Grapeseed oil is the overwhelming favorite among experts. It has a high smoke point and makes for a super-slick finish. The next best things to use are animal fats and flaxseed oil. Never use olive oil.

    The Best Cast-Iron Skillets of 2022

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    Best Overall Cast-Iron Skillet
    Field Company
    Field Company

    • Extremely light and portable
    • Extra-smooth surface

    • Lacks a pour spout
    • Tiny front grip

    Field Company’s cast iron is lighter, smoother and simpler than that of many new brands. It also manages to keep its prices lower relative to some of its high-minded competition. Plus, the two-layer grapeseed oil pre-seasoning the skillets come with out-performed that of every other pan we tested.

    Available sizes: 6.75-inch to 11.5-inch

    Best Splurge Cast-Iron Skillet
    Butter Pat Industries

    • Comfortable to hold
    • Pour spouts and sloped sides
    • Smooth surface

    • Short handle

    Where to start? Butter Pat’s skillets were the smoothest and most non-stick out of the box of any we tried. Beyond making flip-easy fried eggs (or flip-easy anything, for that matter), the surface makes cleaning that much easier, as everything cooked in it was a towel wipe away from clean. A proprietary hand-casting method allows the piece to be thin where it can be and heavy where it needs to be, making for a lighter than usual skillet. For a deeper look, see how the Butter Pat compares to the Lodge.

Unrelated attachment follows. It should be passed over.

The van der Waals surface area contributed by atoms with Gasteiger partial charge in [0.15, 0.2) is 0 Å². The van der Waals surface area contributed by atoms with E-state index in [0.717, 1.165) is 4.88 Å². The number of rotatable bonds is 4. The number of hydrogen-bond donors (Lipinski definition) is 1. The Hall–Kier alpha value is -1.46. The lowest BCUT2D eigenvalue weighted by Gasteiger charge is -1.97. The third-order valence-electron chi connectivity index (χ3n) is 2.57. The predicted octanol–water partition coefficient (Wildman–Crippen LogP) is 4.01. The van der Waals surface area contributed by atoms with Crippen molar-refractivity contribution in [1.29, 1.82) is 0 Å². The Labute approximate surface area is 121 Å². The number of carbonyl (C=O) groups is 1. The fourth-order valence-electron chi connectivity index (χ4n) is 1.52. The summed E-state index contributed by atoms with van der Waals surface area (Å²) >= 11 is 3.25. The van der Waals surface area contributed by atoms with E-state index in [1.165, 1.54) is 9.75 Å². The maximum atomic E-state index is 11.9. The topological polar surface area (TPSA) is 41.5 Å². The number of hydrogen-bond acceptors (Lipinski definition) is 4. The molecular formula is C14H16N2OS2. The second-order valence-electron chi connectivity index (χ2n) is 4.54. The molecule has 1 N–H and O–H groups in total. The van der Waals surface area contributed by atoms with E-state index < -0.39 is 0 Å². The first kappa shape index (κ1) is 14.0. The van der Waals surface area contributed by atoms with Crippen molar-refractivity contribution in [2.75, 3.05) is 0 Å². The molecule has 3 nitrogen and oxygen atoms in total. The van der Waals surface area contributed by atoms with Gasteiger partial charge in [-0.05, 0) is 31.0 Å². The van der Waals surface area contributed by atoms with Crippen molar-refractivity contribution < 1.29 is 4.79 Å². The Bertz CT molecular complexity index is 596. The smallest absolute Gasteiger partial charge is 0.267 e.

Available sizes: 8-inch, 10-inch, 12-inch, 14-inch

    Best Budget Cast-Iron Skillet
    Now 33% off

    • Will practically last forever
    • Can take a beating

    • Clunky and heavy
    • Rough, grainy surface